Cape bugle-lily (Watsonia borbonica)

Synonyms: Watsonia ardernei, Watsonia pyramidata
GenusWatsonia (1)
SizeHeight: up to 2 m (2)

This species has yet to be classified by the IUCN.

The Cape bugle-lily is an attractive herbaceous plant, with strikingly coloured, trumpet-shaped flowers, that grows within the unique and diverse fynbos habitat of the Cape Floristic Region. The broad, pointed green leaves give the base of the plant a fan-like appearance, and surround an elongated vertical flower spike, which bears up to 20 flowers. The large ornate flowers vary in colour, from pale to light purple, and have a slight scent. The fruit of the Cape bugle-lily is an egg-shaped, woody capsule, which contains many small, oblong winged seeds (2) (3).     

The Cape bugle-lily is native to the Cape Floristic Region, South Africa, and has been introduced into parts of Australia, California, Hawaii and Mexico (2) (4). 

The Cape bugle-lily grows amongst fynbos shrubland, where it is most abundant on rocky sandstone soils, or well-drained granite, clay and sandy soils on mountain slopes, up to an altitude of 1,000 metres above sea level (2) (5). 

The Cape bugle-lily is a perennial plant that flowers between October and December (6). It is a deciduous species, and will grow through autumn, winter and spring, before dying back after flowering, and remaining dormant in the summer. After natural fires, which kill much of the above ground vegetation, dense stands of the Cape bugle-lily often sprout from underground stem swellings bearing vegetative buds. Flowers subsequently appear on the new shoots, and large solitary bees, which are attracted by the sweet, sugar-rich nectar, are the main pollinators. Following pollination, a mass of seeds are produced, which are dispersed across the landscape by the wind (2).    

The Cape bugle-lily is restricted to the botanically rich habitat of the Cape Floristic Region where conservation is now a high priority. Substantial areas of this region have previously been lost through urbanisation, and habitat conversion for agriculture and commercial plantations. Around urban areas, the natural fires, upon which fynbos plants are dependant for reproduction, are suppressed, reducing many species’ ability to reproduce, while wetlands may be drained and groundwater extracted (2).  

Although relatively restricted in range, dense stands of the Cape bugle-lily remain in some places, and it is currently not considered threatened. However, the subspecies W. b. ardeneri has an extremely limited distribution, and due to continuing threats, it is listed as Vulnerable on the South African Interim Red Data List (7).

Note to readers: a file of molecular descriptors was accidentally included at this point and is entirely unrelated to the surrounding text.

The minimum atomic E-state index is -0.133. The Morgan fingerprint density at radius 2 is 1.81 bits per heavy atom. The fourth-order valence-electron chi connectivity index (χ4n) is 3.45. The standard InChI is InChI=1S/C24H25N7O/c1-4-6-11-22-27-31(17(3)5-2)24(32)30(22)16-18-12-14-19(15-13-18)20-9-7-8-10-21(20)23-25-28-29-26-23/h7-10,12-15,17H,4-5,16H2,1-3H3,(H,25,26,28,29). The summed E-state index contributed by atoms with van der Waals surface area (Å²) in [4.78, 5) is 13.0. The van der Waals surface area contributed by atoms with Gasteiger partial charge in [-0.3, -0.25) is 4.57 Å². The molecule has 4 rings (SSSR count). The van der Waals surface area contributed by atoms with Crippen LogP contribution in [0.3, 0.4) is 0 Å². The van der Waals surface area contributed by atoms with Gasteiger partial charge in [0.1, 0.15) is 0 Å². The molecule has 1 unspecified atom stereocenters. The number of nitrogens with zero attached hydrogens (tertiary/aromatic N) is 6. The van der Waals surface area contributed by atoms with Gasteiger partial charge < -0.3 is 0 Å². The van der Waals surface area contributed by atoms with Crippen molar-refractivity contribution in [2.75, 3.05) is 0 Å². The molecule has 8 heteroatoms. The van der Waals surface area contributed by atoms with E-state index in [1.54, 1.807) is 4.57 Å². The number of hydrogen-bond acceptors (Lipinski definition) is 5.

In Australia, the Cape bugle-lily is considered an environmental weed, as its ability to reproduce quickly and persist in arid regions, allows it to out-compete native species for nutrients and space. The species is actively eradicated using chemical pesticides, machinery, livestock grazing and by limiting the species dispersal (3). 

Conservation measures currently being undertaken in the Cape Floristic Region include the restoration of the landscape to its natural state, through the burning and cutting of non-native plants, and the purchasing of land to protect against the threats of encroaching urban development and agriculture (8) (9). At present, only a small proportion of the Cape Floristic Region lies in reserves, and many of the protected areas are privately owned, with the level of protection provided variable. To ensure the preservation of Cape bugle-lily populations, a larger network of protected areas should be established with greater connectivity between reserves (8). In addition, the conservation organisation Fauna and Flora International are coordinating projects that promote ecologically and financially sustainable cultivation of fynbos plants to provide long-term, community directed protection of the fragile ecosystem (9).

For more information on the Cape Floristic Region and its conservation, see:

For more information on African plants, see:

Authenticated (15/05/2010) by John Manning, Research Botanist, South African National Biodiversity Institute, Kirstenbosch, South Africa.

  1. ITIS (January, 2010)
  2. PlantZ Africa (January, 2010)
  3. Department of Primary Industries Information Notes: Wild Watsonia (January, 2010)
  4. Global Biodiversity Information Facility (January, 2010)
  5. Goldblatt, P. (1987) Notes on the variation and taxonomy of Watsonia borbonica (W. pyramidata, W. ardernei) in the southwestern cape, South Africa. Annals of the Missouri Botanical Garden, 74: 570-572.
  6. SANBI’s Integrated Biodiversity Information System (January, 2010)
  7. Interim Red Data List of South African Plant Taxa (January, 2010)
  8. Cowling, R. and Richardson, D. (1995) Fynbos: South Africa’s unique floral kingdom. Fernwood Press, South Africa.
  9. Fauna and Flora International (January, 2010)